Sunday, February 5, 2012

The Woman in Black (2012)

The weather was perfectly moody for my trip to the theater on Saturday to catch the Woman in Black. It was as if the TV movie gods were beckoning the same gloomy atmosphere from the 1989 version, and I was pleased as we drove down the long winding roads to the most remote theater in the world. I have said this before, I tend to hate most remakes, but love the idea of a small screen film getting a chance to play with the big boys. So many TVMs are legitimately obscure and deserve a chance to get a little notice. As far as I know, the 1989 version was pretty popular in England but did not fare as well here in the States, where it remains more elusive. It’s still built up a pretty good reputation, thanks to TVM nuts like me who keep spreading the word on our favorite small screen classics. As far as that version goes, it’s a pretty perfect little exercise in atmosphere and tragedy. I figured the new theatrical reboot might Hollywoodize the whole endeavor a bit, but I was ready for a little mainstream injection if it meant some attention would come to the original. As it would turn out, the remake would surpass any hopes I had for it, and I have to say, I simply adored the new Woman in Black.

Again, I’m at a crossroads. I don’t want to say too much because I went into the movie blind (well, I did rewatch the original, but I surpassed any opportunity I had to look into the new one aside from the trailer), and I think the less you know about it, the more fun you will have. Here’s what I will say:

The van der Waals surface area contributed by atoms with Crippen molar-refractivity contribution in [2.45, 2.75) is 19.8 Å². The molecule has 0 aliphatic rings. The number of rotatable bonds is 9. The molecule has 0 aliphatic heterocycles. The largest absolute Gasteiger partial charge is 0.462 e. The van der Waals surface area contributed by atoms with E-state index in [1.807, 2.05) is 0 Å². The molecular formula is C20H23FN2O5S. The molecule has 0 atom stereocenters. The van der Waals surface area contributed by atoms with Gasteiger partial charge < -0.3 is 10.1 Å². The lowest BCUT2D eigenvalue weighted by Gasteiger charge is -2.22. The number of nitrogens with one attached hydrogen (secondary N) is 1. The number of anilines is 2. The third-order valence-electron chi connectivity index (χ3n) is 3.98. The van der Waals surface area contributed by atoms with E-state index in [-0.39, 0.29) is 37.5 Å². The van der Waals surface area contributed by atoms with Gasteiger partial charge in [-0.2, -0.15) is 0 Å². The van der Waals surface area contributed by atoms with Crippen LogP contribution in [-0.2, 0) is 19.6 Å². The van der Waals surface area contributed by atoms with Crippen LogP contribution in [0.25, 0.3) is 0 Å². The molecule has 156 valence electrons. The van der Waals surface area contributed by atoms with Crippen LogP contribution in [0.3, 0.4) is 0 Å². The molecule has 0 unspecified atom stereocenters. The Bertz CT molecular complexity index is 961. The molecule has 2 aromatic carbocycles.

Daniel Radcliffe was perfectly cast as the tragic lead. His sad eyes conveyed so much feeling that dialog was almost not needed. And indeed, he carried the film gracefully just on those emotions.

Much of the film has stayed the same, although there are also several noticeable differences. You will see what I mean when you see it. I think some of the choices they made were fantastic. There was one moment where I said, “Really?!?” but they took what I thought would be something silly and made it work.

The original and this version ooze atmosphere. There are marshes, fog and that creepy Eel Marsh House to keep the goosebumps raised. The set design is amazing and if creepy dolls are your thing, you will not be disappointed.

I loved this movie.

It turns out the new Woman in Black exceeded most expectations and pulled in a good turn at the box office. I hope this encourages the studios to start looking at the small screen for a little creepy inspiration. And I hope everyone tries to get their creep-on in the theater.

And you can read more reviews at Kindertrauma and at Enjoy!


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